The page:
“You have him to yours—whenever you can get him.”
“But then I’m a single woman, and he being a single man there’s no harm in it.”
“Do you think that a married woman should know no man but her husband?”
“What did she marry a husband for?”
“Really, Joanna ... however, there’s no use arguing with you. I’m sorry you’re annoyed at the gossip, but to keep out of the gossip here one would have to live like a cabbage. You haven’t exactly kept out of it yourself.”
“Have done, do, with telling me that. They only talk about me because I’m more go-ahead than any of ’em, and make more money. Anyone may talk about you that way and I shan’t mind. But to have it said at the Woolpack as you, a married woman, lets a man like Sir Harry be for ever hanging around your house ...”
“Are you jealous?” said Ellen softly. “Poor old Jo—I’m sorry if I’ve taken another of your men.”
Joanna opened her mouth and stared at her. At first she hardly understood, then, suddenly grasping what was in Ellen’s mind, she took in her breath for a torrential explanation of the whole matter. But the next minute she realized that this was hardly the moment to say anything which would prejudice her sister against Arthur Alce. If Ellen would value him more as a robbery, then let her persist in her delusion. The effort of silence was so great that Joanna became purple and apoplectic—with a wild, grabbing gesture she turned away, and burst out of the house into the drive, where her trap was waiting.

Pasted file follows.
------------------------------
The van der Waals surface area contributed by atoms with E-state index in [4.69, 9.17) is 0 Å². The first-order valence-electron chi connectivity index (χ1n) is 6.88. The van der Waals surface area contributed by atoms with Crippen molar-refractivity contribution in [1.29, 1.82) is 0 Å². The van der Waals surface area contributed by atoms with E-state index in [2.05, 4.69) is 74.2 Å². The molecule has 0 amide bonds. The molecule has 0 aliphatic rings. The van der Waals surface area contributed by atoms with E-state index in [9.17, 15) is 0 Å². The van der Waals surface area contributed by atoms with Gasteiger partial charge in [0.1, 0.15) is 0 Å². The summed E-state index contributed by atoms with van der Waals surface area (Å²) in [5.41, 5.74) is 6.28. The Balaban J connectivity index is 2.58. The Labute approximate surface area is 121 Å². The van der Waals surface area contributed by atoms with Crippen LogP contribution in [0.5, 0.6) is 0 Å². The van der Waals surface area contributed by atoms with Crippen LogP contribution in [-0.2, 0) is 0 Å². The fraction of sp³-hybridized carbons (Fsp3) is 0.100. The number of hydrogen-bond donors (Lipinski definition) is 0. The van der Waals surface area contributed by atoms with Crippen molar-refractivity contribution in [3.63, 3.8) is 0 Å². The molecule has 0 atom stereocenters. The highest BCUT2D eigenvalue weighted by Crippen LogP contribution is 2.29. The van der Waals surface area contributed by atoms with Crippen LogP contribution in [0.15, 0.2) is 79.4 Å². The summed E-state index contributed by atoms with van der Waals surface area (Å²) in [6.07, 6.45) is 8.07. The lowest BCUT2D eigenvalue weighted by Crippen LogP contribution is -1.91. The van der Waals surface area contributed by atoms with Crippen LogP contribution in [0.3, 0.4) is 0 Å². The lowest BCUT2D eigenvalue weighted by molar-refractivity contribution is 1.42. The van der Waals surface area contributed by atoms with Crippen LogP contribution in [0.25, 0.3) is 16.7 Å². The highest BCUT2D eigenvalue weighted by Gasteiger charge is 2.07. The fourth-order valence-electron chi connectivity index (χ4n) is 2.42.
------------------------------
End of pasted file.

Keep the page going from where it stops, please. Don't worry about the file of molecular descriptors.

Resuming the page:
The next morning Mene Tekel brought fresh news from the Woolpack, and this time it was of a different quality, warranted to allay the seething of Joanna’s moral sense. Sir Harry Trevor had sold North Farthing to a retired bootmaker. He was going to the South of France for the winter, and was then coming back to his sister’s flat in London, while she went for a lecturing tour in the United States. The Woolpack was very definitely and minutely informed as to his doings, and had built its knowledge into the theory that he must have had some more money left him.
Joanna was delighted—she forgave Sir Harry, and Ellen too, which was a hard matter. None the less, as November approached through the showers and floods, she felt a little anxious lest he should delay his going or perhaps even revoke it. However, the first week of the month saw the arrival of the bootmaker from Deal, with two van-loads of furniture, and his wife and four grown-up daughters—all as ugly as roots, said the Woolpack. The Squire’s furniture was sold by auction at Dover, from which port his sailing was in due course guaranteed by credible eye-witnesses. Joanna once more breathed freely. No one could talk about him and Ellen now—that disgraceful scandal, which seemed to lower Ellen to the level of Marsh dairy-girls in trouble, and had about it too that strange luciferian flavour of “the sins of Society,” that scandal had been killed, and its dead body taken away in the Dover mail.